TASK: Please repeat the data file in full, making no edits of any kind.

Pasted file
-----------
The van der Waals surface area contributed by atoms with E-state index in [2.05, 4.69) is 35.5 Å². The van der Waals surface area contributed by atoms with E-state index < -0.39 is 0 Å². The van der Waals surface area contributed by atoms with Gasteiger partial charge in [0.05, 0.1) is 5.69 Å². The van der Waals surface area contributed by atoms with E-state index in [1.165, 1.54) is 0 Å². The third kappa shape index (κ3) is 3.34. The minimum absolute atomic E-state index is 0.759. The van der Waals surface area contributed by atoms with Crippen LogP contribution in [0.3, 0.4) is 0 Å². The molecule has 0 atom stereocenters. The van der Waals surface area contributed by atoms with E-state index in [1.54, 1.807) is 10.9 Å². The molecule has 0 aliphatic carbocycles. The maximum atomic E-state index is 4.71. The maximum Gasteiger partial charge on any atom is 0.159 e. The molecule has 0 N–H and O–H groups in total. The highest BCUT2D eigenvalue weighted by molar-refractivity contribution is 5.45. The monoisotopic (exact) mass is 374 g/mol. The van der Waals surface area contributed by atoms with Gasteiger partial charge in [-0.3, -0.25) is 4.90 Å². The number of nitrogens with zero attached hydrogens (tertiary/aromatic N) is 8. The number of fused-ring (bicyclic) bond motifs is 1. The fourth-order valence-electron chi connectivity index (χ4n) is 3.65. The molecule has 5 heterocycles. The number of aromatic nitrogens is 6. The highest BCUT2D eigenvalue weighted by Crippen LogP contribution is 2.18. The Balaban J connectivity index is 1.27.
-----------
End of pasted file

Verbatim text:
The van der Waals surface area contributed by atoms with E-state index in [2.05, 4.69) is 35.5 Å². The van der Waals surface area contributed by atoms with E-state index < -0.39 is 0 Å². The van der Waals surface area contributed by atoms with Gasteiger partial charge in [0.05, 0.1) is 5.69 Å². The van der Waals surface area contributed by atoms with E-state index in [1.165, 1.54) is 0 Å². The third kappa shape index (κ3) is 3.34. The minimum absolute atomic E-state index is 0.759. The van der Waals surface area contributed by atoms with Crippen LogP contribution in [0.3, 0.4) is 0 Å². The molecule has 0 atom stereocenters. The van der Waals surface area contributed by atoms with E-state index in [1.54, 1.807) is 10.9 Å². The molecule has 0 aliphatic carbocycles. The maximum atomic E-state index is 4.71. The maximum Gasteiger partial charge on any atom is 0.159 e. The molecule has 0 N–H and O–H groups in total. The highest BCUT2D eigenvalue weighted by molar-refractivity contribution is 5.45. The monoisotopic (exact) mass is 374 g/mol. The van der Waals surface area contributed by atoms with Gasteiger partial charge in [-0.3, -0.25) is 4.90 Å². The number of nitrogens with zero attached hydrogens (tertiary/aromatic N) is 8. The number of fused-ring (bicyclic) bond motifs is 1. The fourth-order valence-electron chi connectivity index (χ4n) is 3.65. The molecule has 5 heterocycles. The number of aromatic nitrogens is 6. The highest BCUT2D eigenvalue weighted by Crippen LogP contribution is 2.18. The Balaban J connectivity index is 1.27.